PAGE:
Even when their motives are cor­rect, missionaries make mistakes. Pure motives do not insure good judg­ment or prevent problems from ris­ing. The most common problem is maintaining harmonious relations with fellow workers. Even people with similar motives can be difficult to get along with.

But some motives are definitely wrong. Among the wrong motives for becoming missionaries are such things as seeking honor for them­selves, pursuing selfish "fulfillment," escaping problems back home, work­ing off feelings of guilt by trying to earn God's favor, desiring to domi­nate other people, and bringing glory to a particular church or denomina­tion.

Critics relish pointing out mission­ary shortcomings. In an effort to dis­credit missionaries, every perceived flaw is investigated and exaggerated to the limit. The secular media portrays missionaries as intolerant fools and their work at best as nonsense. No matter how carefully missionary goals and motivation are explained, critics are never silenced. Because as the Scripture says, some things can only be spiritually discerned (1 Corinthians 2:14) and people that are spiritually dead cannot appreciate them.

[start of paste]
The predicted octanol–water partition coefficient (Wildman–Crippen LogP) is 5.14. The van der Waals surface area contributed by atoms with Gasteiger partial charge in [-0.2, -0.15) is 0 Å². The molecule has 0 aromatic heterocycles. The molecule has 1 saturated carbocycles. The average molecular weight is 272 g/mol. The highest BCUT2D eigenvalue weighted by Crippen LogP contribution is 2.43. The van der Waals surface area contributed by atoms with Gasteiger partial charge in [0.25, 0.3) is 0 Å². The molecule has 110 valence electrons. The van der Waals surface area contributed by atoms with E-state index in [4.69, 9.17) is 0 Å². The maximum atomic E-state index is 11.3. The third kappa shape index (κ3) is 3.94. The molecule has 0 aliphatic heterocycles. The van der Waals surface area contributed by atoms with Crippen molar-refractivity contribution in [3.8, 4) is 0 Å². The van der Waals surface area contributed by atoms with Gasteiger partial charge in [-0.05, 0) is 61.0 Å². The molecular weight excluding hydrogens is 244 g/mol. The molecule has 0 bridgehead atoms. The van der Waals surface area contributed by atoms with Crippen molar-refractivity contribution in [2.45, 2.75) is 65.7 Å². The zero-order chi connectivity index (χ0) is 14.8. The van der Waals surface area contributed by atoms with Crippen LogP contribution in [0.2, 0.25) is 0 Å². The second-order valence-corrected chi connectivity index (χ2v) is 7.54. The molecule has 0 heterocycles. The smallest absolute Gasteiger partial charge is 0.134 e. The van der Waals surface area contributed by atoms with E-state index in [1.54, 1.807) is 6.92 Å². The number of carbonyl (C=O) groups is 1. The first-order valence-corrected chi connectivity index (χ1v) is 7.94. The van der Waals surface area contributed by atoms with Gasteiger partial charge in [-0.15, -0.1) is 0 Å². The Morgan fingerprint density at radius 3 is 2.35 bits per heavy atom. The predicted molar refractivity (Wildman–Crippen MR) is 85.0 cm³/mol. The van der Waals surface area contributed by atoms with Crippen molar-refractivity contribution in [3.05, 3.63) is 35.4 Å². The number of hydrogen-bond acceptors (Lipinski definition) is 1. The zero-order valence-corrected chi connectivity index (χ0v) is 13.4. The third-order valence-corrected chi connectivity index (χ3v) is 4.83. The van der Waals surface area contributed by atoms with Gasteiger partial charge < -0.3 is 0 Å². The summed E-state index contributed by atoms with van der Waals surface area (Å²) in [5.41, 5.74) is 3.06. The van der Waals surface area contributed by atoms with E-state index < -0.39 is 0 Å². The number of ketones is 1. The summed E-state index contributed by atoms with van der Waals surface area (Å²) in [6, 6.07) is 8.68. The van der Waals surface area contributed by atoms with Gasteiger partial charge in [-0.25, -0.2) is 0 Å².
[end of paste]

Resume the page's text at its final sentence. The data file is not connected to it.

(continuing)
Motives that are Right🔗

Right motives for becoming mission­aries are motives taught or implied in the Word of God. Right motives and the missionary "call" are closely related. Missionary vocation involves a deep sense of compulsion to spread the gos­pel, a recognition that God has sup­plied the necessary gifts and abilities, and a basic understanding of what the Bible teaches are the proper motives of missionary endeavor.

Biblical motives are universal, ap­plying just as much to missionaries going out from Asia, Africa and Latin America as to those going from North America or Europe.

1. To Glorify God🔗

The final and highest goal of missions is to glorify God. God's glory is every­thing revealed about God, His name, His holiness, His sover­eign power, His saving love, mercy, grace and righteousness. Missionaries yearn to fill every corner of the world with the knowl­edge and worship of God and His glory.